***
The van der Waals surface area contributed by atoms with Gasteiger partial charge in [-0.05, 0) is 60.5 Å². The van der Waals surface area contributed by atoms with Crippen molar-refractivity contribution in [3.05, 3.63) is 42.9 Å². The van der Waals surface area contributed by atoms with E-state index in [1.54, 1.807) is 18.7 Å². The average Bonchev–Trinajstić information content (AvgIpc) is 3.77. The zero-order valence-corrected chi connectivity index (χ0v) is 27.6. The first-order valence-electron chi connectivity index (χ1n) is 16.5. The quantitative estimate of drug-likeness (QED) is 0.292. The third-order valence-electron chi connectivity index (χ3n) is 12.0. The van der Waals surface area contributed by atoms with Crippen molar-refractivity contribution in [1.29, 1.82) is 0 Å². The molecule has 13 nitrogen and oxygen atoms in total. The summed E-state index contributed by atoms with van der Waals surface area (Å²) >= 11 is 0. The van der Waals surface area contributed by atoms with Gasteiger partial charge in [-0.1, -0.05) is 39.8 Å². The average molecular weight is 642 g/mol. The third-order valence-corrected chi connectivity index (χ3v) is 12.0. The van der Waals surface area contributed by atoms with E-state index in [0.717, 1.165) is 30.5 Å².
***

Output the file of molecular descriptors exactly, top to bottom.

The van der Waals surface area contributed by atoms with Gasteiger partial charge in [-0.05, 0) is 60.5 Å². The van der Waals surface area contributed by atoms with Crippen molar-refractivity contribution in [3.05, 3.63) is 42.9 Å². The van der Waals surface area contributed by atoms with E-state index in [1.54, 1.807) is 18.7 Å². The average Bonchev–Trinajstić information content (AvgIpc) is 3.77. The zero-order valence-corrected chi connectivity index (χ0v) is 27.6. The first-order valence-electron chi connectivity index (χ1n) is 16.5. The quantitative estimate of drug-likeness (QED) is 0.292. The third-order valence-electron chi connectivity index (χ3n) is 12.0. The van der Waals surface area contributed by atoms with Crippen molar-refractivity contribution in [1.29, 1.82) is 0 Å². The molecule has 13 nitrogen and oxygen atoms in total. The summed E-state index contributed by atoms with van der Waals surface area (Å²) >= 11 is 0. The van der Waals surface area contributed by atoms with Gasteiger partial charge in [-0.1, -0.05) is 39.8 Å². The average molecular weight is 642 g/mol. The third-order valence-corrected chi connectivity index (χ3v) is 12.0. The van der Waals surface area contributed by atoms with E-state index in [0.717, 1.165) is 30.5 Å².